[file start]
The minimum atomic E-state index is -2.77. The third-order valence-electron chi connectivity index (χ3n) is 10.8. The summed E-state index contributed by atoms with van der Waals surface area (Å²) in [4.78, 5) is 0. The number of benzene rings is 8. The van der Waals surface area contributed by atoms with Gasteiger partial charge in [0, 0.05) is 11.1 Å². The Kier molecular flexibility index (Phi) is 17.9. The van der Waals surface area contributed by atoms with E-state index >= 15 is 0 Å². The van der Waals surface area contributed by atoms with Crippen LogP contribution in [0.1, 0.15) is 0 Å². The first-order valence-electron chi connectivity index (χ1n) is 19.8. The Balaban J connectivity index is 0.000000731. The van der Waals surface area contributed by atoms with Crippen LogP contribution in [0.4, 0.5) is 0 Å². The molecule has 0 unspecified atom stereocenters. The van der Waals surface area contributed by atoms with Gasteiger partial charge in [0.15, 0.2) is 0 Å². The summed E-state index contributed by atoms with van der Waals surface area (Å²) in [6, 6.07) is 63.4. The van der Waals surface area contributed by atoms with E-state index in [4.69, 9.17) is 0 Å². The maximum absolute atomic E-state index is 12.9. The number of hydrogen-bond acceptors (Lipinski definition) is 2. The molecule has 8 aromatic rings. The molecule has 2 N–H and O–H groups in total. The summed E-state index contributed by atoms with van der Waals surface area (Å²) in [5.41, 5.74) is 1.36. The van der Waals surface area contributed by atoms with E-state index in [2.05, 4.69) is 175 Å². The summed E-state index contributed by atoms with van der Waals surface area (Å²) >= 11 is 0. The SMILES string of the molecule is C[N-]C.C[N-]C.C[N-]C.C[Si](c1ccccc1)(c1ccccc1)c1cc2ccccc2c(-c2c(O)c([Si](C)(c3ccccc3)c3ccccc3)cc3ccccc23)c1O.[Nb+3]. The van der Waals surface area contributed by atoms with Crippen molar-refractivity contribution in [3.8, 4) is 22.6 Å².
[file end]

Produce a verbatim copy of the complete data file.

The minimum atomic E-state index is -2.77. The third-order valence-electron chi connectivity index (χ3n) is 10.8. The summed E-state index contributed by atoms with van der Waals surface area (Å²) in [4.78, 5) is 0. The number of benzene rings is 8. The van der Waals surface area contributed by atoms with Gasteiger partial charge in [0, 0.05) is 11.1 Å². The Kier molecular flexibility index (Phi) is 17.9. The van der Waals surface area contributed by atoms with E-state index >= 15 is 0 Å². The van der Waals surface area contributed by atoms with Crippen LogP contribution in [0.1, 0.15) is 0 Å². The first-order valence-electron chi connectivity index (χ1n) is 19.8. The Balaban J connectivity index is 0.000000731. The van der Waals surface area contributed by atoms with Crippen LogP contribution in [0.4, 0.5) is 0 Å². The molecule has 0 unspecified atom stereocenters. The van der Waals surface area contributed by atoms with Gasteiger partial charge in [0.15, 0.2) is 0 Å². The summed E-state index contributed by atoms with van der Waals surface area (Å²) in [6, 6.07) is 63.4. The van der Waals surface area contributed by atoms with E-state index in [4.69, 9.17) is 0 Å². The maximum absolute atomic E-state index is 12.9. The number of hydrogen-bond acceptors (Lipinski definition) is 2. The molecule has 8 aromatic rings. The molecule has 2 N–H and O–H groups in total. The summed E-state index contributed by atoms with van der Waals surface area (Å²) in [5.41, 5.74) is 1.36. The van der Waals surface area contributed by atoms with E-state index in [2.05, 4.69) is 175 Å². The summed E-state index contributed by atoms with van der Waals surface area (Å²) >= 11 is 0. The SMILES string of the molecule is C[N-]C.C[N-]C.C[N-]C.C[Si](c1ccccc1)(c1ccccc1)c1cc2ccccc2c(-c2c(O)c([Si](C)(c3ccccc3)c3ccccc3)cc3ccccc23)c1O.[Nb+3]. The van der Waals surface area contributed by atoms with Crippen molar-refractivity contribution in [3.8, 4) is 22.6 Å².